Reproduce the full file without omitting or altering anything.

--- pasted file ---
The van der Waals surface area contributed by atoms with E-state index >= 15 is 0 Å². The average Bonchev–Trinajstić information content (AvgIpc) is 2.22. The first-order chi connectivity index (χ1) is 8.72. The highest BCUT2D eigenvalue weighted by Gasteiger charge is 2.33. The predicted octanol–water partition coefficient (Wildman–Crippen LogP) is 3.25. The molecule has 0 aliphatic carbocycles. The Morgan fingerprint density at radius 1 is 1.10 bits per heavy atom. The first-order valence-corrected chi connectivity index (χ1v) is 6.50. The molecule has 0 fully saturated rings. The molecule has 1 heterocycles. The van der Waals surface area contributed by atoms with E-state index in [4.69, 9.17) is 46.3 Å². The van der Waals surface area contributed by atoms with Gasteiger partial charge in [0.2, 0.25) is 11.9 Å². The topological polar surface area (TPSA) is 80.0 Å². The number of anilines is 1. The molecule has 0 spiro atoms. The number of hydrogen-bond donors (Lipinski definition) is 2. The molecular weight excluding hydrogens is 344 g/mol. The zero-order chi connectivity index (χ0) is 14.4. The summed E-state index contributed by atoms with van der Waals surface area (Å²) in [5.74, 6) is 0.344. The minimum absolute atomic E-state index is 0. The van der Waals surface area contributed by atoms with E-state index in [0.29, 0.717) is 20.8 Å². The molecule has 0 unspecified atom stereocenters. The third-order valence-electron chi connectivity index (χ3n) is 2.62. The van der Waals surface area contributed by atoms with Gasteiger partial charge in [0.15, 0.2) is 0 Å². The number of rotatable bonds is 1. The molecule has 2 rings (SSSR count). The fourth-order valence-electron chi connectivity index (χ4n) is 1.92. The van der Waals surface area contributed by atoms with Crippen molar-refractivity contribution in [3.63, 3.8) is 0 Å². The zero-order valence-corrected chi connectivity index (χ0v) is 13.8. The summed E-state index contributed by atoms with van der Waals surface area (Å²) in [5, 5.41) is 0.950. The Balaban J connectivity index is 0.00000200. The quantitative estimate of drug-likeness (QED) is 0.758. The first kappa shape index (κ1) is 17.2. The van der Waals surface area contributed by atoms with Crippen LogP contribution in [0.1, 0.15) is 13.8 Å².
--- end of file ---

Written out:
The van der Waals surface area contributed by atoms with E-state index >= 15 is 0 Å². The average Bonchev–Trinajstić information content (AvgIpc) is 2.22. The first-order chi connectivity index (χ1) is 8.72. The highest BCUT2D eigenvalue weighted by Gasteiger charge is 2.33. The predicted octanol–water partition coefficient (Wildman–Crippen LogP) is 3.25. The molecule has 0 aliphatic carbocycles. The Morgan fingerprint density at radius 1 is 1.10 bits per heavy atom. The first-order valence-corrected chi connectivity index (χ1v) is 6.50. The molecule has 0 fully saturated rings. The molecule has 1 heterocycles. The van der Waals surface area contributed by atoms with E-state index in [4.69, 9.17) is 46.3 Å². The van der Waals surface area contributed by atoms with Gasteiger partial charge in [0.2, 0.25) is 11.9 Å². The topological polar surface area (TPSA) is 80.0 Å². The number of anilines is 1. The molecule has 0 spiro atoms. The number of hydrogen-bond donors (Lipinski definition) is 2. The molecular weight excluding hydrogens is 344 g/mol. The zero-order chi connectivity index (χ0) is 14.4. The summed E-state index contributed by atoms with van der Waals surface area (Å²) in [5.74, 6) is 0.344. The minimum absolute atomic E-state index is 0. The van der Waals surface area contributed by atoms with E-state index in [0.29, 0.717) is 20.8 Å². The molecule has 0 unspecified atom stereocenters. The third-order valence-electron chi connectivity index (χ3n) is 2.62. The van der Waals surface area contributed by atoms with Gasteiger partial charge in [0.15, 0.2) is 0 Å². The number of rotatable bonds is 1. The molecule has 2 rings (SSSR count). The fourth-order valence-electron chi connectivity index (χ4n) is 1.92. The van der Waals surface area contributed by atoms with Crippen molar-refractivity contribution in [3.63, 3.8) is 0 Å². The zero-order valence-corrected chi connectivity index (χ0v) is 13.8. The summed E-state index contributed by atoms with van der Waals surface area (Å²) in [5, 5.41) is 0.950. The Balaban J connectivity index is 0.00000200. The quantitative estimate of drug-likeness (QED) is 0.758. The first kappa shape index (κ1) is 17.2. The van der Waals surface area contributed by atoms with Crippen LogP contribution in [0.1, 0.15) is 13.8 Å².